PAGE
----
Read more about QHS...

For over fifty years, the Queens Historical Society has been actively preserving and celebrating the history and heritage of Queens, New York.

Upcoming Events at QHS!

Patriotic Picnic Fundraiser
Saturday, July 8th 1:00-4:00pm

We are delighted to invite you for a post- Independence day picnic celebration. Merriment will include food, beverages, and performances ranging from operas to indie folk music. By purchasing a ticket for this event you will help raise funds to preserve and protect the first landmarked house in Queens – Kingsland Homestead, headquarters of Queens Historical Society.

Honey and the Hound at 2:00pm
Italian Art Music at 3:00pm
Please wear one, or all of the following three colors: Red, White and Blue.
$15 pre-sale; $20 at the door

Taking It to The Streets: 1950’s NY through the Lens of Flushing Photographer Frank Oscar Larson
Exhibition at Flushing Town Hall in collaboration with Queens Historical Society
Opening Reception: SUN, JUNE 25, 1-3 PM

Before cell phones documented nearly every aspect of daily life, street photographers captured the humble, the mundane, and the ordinary. Flushing resident Frank Larson documented New York in the 1950s. When we view Larson’s work 60 years later, we still see ourselves, even if New York has changed around us.

Lecture: WED, JUNE 28, 6-8 PM

Gallery Dates: SUN, JUNE 25 – SUN, AUG 6
Gallery Hours: SAT & SUN, 12-5 PM
$5 Suggested Donation/FREE for Members & Students

"Blissville: An Investigation" Film Screening
Sunday, July 23rd 2:30-4:30pm

Join us for a film screening of a documentary /poem by Hank Linhart, an accomplished media artist.

This video tells a story about a remote corner of Queens, NY.
Blissville is the former name of the tiny triangle bounded by the Newtown Creek, the Long Island Expressway, and Calvary Cemetery. In addition to the world’s largest fortune cookie factory, there is a factory with the exclusive rights for making replicas of the Statue of Liberty, a sushi factory, an Afghan bakery and a giant car crusher. Through street interviews, film investigates the origin of the name of Blissville, and the character(s) of the town. This is also a story about the resiliency of a community remarkably rich in nationalities and ethnic backgrounds, featuring diverse residential neighbors living in close proximity with active industries.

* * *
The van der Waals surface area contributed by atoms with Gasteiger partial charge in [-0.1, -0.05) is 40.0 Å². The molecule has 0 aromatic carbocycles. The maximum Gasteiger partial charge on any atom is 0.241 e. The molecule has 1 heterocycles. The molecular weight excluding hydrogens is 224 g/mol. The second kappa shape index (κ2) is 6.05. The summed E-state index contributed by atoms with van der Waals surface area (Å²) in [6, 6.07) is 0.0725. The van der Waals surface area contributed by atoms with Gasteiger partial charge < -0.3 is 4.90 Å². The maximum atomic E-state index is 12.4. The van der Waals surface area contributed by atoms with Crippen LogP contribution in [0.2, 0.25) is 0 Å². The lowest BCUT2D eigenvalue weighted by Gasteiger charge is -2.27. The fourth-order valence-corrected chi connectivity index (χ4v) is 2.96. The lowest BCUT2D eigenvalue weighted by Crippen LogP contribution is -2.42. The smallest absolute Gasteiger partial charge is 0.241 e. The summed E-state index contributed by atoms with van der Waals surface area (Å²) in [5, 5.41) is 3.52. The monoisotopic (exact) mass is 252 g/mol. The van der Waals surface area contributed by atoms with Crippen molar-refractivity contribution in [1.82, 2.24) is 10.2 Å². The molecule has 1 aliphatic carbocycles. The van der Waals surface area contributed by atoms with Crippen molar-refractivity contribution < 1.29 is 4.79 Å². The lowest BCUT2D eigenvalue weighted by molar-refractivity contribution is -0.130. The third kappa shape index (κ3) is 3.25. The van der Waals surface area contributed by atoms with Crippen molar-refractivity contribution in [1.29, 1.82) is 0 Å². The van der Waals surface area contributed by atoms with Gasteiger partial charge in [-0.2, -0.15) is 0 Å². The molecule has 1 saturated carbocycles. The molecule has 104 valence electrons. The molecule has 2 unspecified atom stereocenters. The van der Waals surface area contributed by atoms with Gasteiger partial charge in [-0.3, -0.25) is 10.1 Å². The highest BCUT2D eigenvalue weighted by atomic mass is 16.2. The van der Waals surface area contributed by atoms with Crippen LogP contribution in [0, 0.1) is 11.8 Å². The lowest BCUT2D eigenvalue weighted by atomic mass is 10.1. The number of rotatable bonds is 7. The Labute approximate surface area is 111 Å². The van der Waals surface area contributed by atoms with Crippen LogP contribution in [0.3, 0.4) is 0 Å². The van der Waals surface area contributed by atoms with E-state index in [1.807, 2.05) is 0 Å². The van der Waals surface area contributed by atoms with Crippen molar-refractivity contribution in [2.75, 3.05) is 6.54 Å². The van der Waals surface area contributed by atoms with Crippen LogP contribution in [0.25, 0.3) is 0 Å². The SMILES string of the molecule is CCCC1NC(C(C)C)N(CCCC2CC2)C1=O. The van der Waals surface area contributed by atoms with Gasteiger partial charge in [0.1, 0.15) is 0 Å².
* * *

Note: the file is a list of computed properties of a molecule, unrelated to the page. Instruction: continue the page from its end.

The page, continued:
$5 Adult, $3 Student/Senior, FREE for Members

Immigrant Voices Series: Guest Speaker
Sunday August 6, 2017 2:30-4:30pm

The Queens Historical Society is organizing a series of talks associated with the Immigrant Voices satellite exhibit. We are honored to have the Executive Director of the Greater Flushing Chamber of Commerce, John Choe as a guest speaker on the 6th of August from 2:30pm - 4:30pm.

He works every day to expand opportunities and empower those who live and work in the most diverse community in the United States; he has launched a number of innovative programs during his tenure.

The Immigrant Voices satellite exhibit will showcase the many diverse immigrant groups through their words and distinct images. So far, the exhibit has been featured in Queens Public Libraries in Jackson Heights, Corona and Ridgewood, and remains to be placed in Astoria, Woodside and many other areas.

$5 Adult, $3 Student/Senior, FREE for Members

Immigrant Voices Series: Love Express Film Screening
Sunday August 27, 2017 2:30-4:30pm

Join us for a film screening of LOVE EXPRESS, featured by the Queens World Film Festival and film director Patrick Chen. The film is set on the 7 train line that operates from Manhattan to Queens, New York. It transports a mix class of commuters, predominantly Hispanics and Asians, to their station. Even though these commuters are different by their ethnicity and neighborhood; they all share the 7 line as a community.

As his reason behind the film, Patrick Chen states:

“As a subway rider, I have witnessed love, hate, sadness and happiness in these MTA trains. It has become an unphysical form of connection with these strangers that bind us together as New Yorkers. I wanted to focus Love Express on the perspectives of young Chinese-Americans and their lifestyle. It was important for me as a writer to capture a respectable persona of Asian Americans that delivers a positive and honest perspective of their characters in an everyday scenario that captures the “slice of life” moment.”

$5 Adult, $3 Student/Senior, FREE for Members

Kingsland Homestead - Home of the QHS

Built between 1774 and 1785, the Kingsland Homestead is one of the earliest surviving examples of residential style construction common throughout Long Island, specifically Queens, in the late 18th and 19th centuries. A Long Island half-house, it is characterized by a wide side hall and double parlors off to one side. Other features include a central chimney between the side parlors, a dependent kitchen wing, and three front windows on the second floor.

read more